• A renaming object allows the processes to acquire new names from a smaller name space despite possible process crashes

    • A snapshot object provides the processes with an array-like data structure (with one entry per process) offering two operations. The write operation allows a process to update its own entry. The snapshot operation allows a process to read all the entries in such a way that the reading of the whole array appears as it is was an atomic operation.

Seminars in Distributed Computing - Computing with Concurrent Objects


Setting
Setting

  • We consider n processes, up to f are faulty (stop prematurely by crashing)

  • We will consider to use as building blocks for our implementation some basic concurrent objects, called atomic registers, that behave like registers accessed sequentially (so, we are implicitly assuming that the implementation of registers has been already done...later we will come back on this point)

  • Then processes can access these registers by invoking write() and read() operations

Seminars in Distributed Computing - Computing with Concurrent Objects


M renaming problem
M-Renaming Problem

  • Let us assume that the n processes have arbitrarily large (and distinct) initial names id1, . . . , idn  [0, . . . , N − 1], where n <<< N. In the M-renaming problem, each process pi knows only its initial name idi, and the processes are required to get new names in such a way that the new names belong to the set {0, . . . , M − 1}, M<< N, and no two processes obtain identical names.

  • More formally, the problem is defined by the three following properties:

    Termination. Each correct process decides a new name.

    Validity.A decided name belongs to [0, . . . , M − 1].

    Agreement.No two processes decide the same name.

Seminars in Distributed Computing - Computing with Concurrent Objects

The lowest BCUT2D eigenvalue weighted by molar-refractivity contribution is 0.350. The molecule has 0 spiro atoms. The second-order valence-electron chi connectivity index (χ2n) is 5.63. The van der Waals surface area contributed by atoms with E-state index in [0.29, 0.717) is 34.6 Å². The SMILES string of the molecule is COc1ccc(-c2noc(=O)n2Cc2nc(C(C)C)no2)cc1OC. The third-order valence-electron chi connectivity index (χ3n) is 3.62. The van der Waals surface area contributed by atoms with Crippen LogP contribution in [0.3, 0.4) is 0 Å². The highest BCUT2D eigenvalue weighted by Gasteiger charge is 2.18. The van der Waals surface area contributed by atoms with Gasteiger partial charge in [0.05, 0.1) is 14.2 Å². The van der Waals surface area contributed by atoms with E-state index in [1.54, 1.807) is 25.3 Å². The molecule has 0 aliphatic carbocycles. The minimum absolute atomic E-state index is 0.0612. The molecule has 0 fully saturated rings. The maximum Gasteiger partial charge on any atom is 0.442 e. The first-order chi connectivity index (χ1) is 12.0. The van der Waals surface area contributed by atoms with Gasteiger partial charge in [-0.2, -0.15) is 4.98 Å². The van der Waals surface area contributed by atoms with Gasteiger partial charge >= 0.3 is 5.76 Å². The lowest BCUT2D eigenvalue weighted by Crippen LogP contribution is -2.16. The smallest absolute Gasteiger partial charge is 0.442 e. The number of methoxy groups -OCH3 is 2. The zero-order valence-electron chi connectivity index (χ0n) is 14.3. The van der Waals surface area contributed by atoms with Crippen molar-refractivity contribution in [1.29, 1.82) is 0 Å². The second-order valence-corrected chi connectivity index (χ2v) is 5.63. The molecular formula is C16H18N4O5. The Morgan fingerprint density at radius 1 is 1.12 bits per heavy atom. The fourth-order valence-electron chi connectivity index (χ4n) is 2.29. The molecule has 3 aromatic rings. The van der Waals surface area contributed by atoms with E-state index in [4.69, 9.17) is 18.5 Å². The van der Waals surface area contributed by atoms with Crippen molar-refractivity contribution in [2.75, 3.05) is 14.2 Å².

Implementation
Implementation

  • Note that the renaming problem is a problem of allocation (one process for each name)

  • We assume the presence of MultiWriterMultiReader registers

  • We will see a simple and elegant algo by Moir–Anderson.

  • It uses a mechanism called splitter that is particularly suited to wait-free computing (the splitter has been used to implement wait-free mutual exclusion)

The renaming problem is trivial when no process can

commit a crash failure. Differently, it has been shown

that there is no wait-free solution to the M-renaming

problem when M < n+ f , where f is an upper bound

on the number of processes that can crash

Seminars in Distributed Computing - Computing with Concurrent Objects


Wait free splitter
Wait-free Splitter

X=undefined

Y=false

stop= empty

right=emtpy

down=empty

Seminars in Distributed Computing - Computing with Concurrent Objects


Splitter
Splitter

X=green

Y=false

stop= empty

right=emtpy

down=empty

Seminars in Distributed Computing - Computing with Concurrent Objects


Splitter1
Splitter

X=green

Y=false

stop= empty

right=emtpy

down=empty

Seminars in Distributed Computing - Computing with Concurrent Objects


Splitter2
Splitter

X=green

Y=false

stop= empty

right=emtpy

down=empty

Seminars in Distributed Computing - Computing with Concurrent Objects


Splitter3
Splitter

X=green

Y=false

stop= empty

right=emtpy

down=empty

Seminars in Distributed Computing - Computing with Concurrent Objects


Splitter4
Splitter

X=green

Y=true

stop= empty

right=emtpy

down=empty

Seminars in Distributed Computing - Computing with Concurrent Objects


Splitter5
Splitter

X=green

Y=true

stop= empty

right=emtpy

down=empty

yawn

Seminars in Distributed Computing - Computing with Concurrent Objects


Splitter6
Splitter

X=red

Y=true

stop= empty

right=emtpy

down=empty

zzzz

Seminars in Distributed Computing - Computing with Concurrent Objects


Splitter7
Splitter

X=red

Y=true

stop= empty

right=emtpy

down=empty

zzzz

Seminars in Distributed Computing - Computing with Concurrent Objects


Splitter8
Splitter

X=red

Y=true

stop= empty

right={red}

down=empty

zzzz

Seminars in Distributed Computing - Computing with Concurrent Objects


Splitter9
Splitter

X=red

Y=true

stop= empty

right={red}

down=empty

zzzz

Seminars in Distributed Computing - Computing with Concurrent Objects


Splitter10
Splitter

X=red

Y=true

stop= empty

right={red}

down=empty

awake!

Seminars in Distributed Computing - Computing with Concurrent Objects


Splitter11
Splitter

X=red

Y=true

stop= empty

right={red}

down=empty

Seminars in Distributed Computing - Computing with Concurrent Objects


Splitter12
Splitter

X=red

Y=true

stop= empty

right={red}

down={green}

Seminars in Distributed Computing - Computing with Concurrent Objects


Splitter13
Splitter

X=red

Y=true

stop= empty